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Published on 11/26/2013
Barb began sailing out of Lake Forest just in July as a training vessel for sailors with physical or visual handicaps.  But Barb and the instruction offered by the Lake Forest Sailing Program has already trained enough enthusiastic sailors to allow program supervisor Hunter Ratliff to have a 2014 goal of entering Barb in the Thursday night PHRF series with a crew of two adaptive sports sailors and one instructor.

AT THE HELM when the Freedom 20 races will be an adaptive sailor like KIm Russell of Evanston who learned to sail in Lake Forest last season. 
LF Sailing photo. 

Barb is a Freedom 20, a design created for use by physically or visually disabled sailors, and she  is stored in the southwest corner of the boat compound.  Designed to be very stable, she is beamy and carries much of that beam all the way back to her transom.  A feature that has caught the eye of some senior LFYC sailors is the counterweighted seats that allow the crew to move easily up to the high side when called for.  Other special features include transfer-boarding benches that assist sailors in going aboard, and chest and waist belts to provide stability and security to crew members.

THE FREEDOM 20 in Lake Forest is one of eight built for the Judd Goldman Foundation.  Shown on board is Joey Harris, former LF Sailing supervisor, who directs the foundation's Chicago sailing activities as Chicago Park District programs.
Jeanette Kaiser photo.

When Barb races, her crew will be sailors who have completed one or more of the 6-lesson, 15-hour sailing courses the Sail Program now offers mobility or visually impaired sailors.  The only requirement for prospective students is that they be able to float in a lifejacket for five minutes.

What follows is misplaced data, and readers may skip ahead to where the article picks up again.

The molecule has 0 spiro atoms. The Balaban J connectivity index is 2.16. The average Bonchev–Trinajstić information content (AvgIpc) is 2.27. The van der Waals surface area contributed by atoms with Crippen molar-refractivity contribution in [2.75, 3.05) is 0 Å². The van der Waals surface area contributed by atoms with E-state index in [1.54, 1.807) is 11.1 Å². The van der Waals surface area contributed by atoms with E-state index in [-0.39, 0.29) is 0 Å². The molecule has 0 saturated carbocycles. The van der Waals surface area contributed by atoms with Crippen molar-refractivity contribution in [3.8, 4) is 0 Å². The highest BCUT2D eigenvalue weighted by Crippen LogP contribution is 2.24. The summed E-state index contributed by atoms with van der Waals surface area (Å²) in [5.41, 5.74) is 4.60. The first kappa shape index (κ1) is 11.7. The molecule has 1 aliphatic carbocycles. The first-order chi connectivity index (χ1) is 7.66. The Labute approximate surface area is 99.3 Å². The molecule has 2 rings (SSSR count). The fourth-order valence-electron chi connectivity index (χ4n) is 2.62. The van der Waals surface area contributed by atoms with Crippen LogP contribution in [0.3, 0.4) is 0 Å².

Physical disabilities of any type are welcomed to the classes.  One of the successful students during the first season in Lake Forest was a quadriplegic able to move only the fingers of one hand.  Stroke and cerebral palsy patients have also been successful students.

A NEW WORLD was opened for students like Kim when they could get out onto open water under the guidance of instructors like Nicholas Van Antwerp. 
LF Sailing photo.

Sailing opens a new world to those who sail aboard Barb, Ratliff has found, and one of the first season’s students was so excited over sailing that she and her mother traveled to San Francisco to watch the America’s Cup racing.
Many of the first season’s students found the program though the Great Lakes Adaptive Sports Association, headquartered at the Gorton Community Center, but Ratliff is working to involve other groups to bring in more students.  He encourages LFYC members to help spread the word about this very special area of sailing.

There is a cost to students to get sail training: $100 for six 2 ½ hour lessons.  But the first lesson is free and scholarships are available including one sponsored by LFYC.